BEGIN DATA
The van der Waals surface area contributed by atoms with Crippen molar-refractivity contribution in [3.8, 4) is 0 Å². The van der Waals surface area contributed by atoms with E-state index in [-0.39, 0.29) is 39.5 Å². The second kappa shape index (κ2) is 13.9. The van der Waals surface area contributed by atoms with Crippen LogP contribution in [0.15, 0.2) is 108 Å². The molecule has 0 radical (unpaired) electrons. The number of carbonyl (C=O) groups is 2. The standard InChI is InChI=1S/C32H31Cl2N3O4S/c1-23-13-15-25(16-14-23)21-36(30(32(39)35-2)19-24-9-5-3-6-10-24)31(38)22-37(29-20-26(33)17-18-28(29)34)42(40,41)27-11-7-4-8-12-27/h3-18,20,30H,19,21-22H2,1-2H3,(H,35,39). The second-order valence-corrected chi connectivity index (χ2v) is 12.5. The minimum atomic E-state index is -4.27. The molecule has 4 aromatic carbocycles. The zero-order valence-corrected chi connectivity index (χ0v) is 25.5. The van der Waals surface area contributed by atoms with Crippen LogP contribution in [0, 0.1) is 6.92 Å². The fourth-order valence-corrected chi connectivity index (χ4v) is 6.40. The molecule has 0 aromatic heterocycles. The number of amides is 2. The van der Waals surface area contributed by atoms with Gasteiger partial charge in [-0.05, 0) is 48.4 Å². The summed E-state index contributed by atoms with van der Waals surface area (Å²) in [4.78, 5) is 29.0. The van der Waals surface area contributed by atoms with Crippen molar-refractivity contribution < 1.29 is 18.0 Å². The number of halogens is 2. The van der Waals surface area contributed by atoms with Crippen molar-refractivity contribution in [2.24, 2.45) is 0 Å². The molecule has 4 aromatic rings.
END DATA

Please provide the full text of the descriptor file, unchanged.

The van der Waals surface area contributed by atoms with Crippen molar-refractivity contribution in [3.8, 4) is 0 Å². The van der Waals surface area contributed by atoms with E-state index in [-0.39, 0.29) is 39.5 Å². The second kappa shape index (κ2) is 13.9. The van der Waals surface area contributed by atoms with Crippen LogP contribution in [0.15, 0.2) is 108 Å². The molecule has 0 radical (unpaired) electrons. The number of carbonyl (C=O) groups is 2. The standard InChI is InChI=1S/C32H31Cl2N3O4S/c1-23-13-15-25(16-14-23)21-36(30(32(39)35-2)19-24-9-5-3-6-10-24)31(38)22-37(29-20-26(33)17-18-28(29)34)42(40,41)27-11-7-4-8-12-27/h3-18,20,30H,19,21-22H2,1-2H3,(H,35,39). The second-order valence-corrected chi connectivity index (χ2v) is 12.5. The minimum atomic E-state index is -4.27. The molecule has 4 aromatic carbocycles. The zero-order valence-corrected chi connectivity index (χ0v) is 25.5. The van der Waals surface area contributed by atoms with Crippen LogP contribution in [0, 0.1) is 6.92 Å². The fourth-order valence-corrected chi connectivity index (χ4v) is 6.40. The molecule has 0 aromatic heterocycles. The number of amides is 2. The van der Waals surface area contributed by atoms with Gasteiger partial charge in [-0.05, 0) is 48.4 Å². The summed E-state index contributed by atoms with van der Waals surface area (Å²) in [4.78, 5) is 29.0. The van der Waals surface area contributed by atoms with Crippen molar-refractivity contribution < 1.29 is 18.0 Å². The number of halogens is 2. The van der Waals surface area contributed by atoms with Crippen molar-refractivity contribution in [2.24, 2.45) is 0 Å². The molecule has 4 aromatic rings.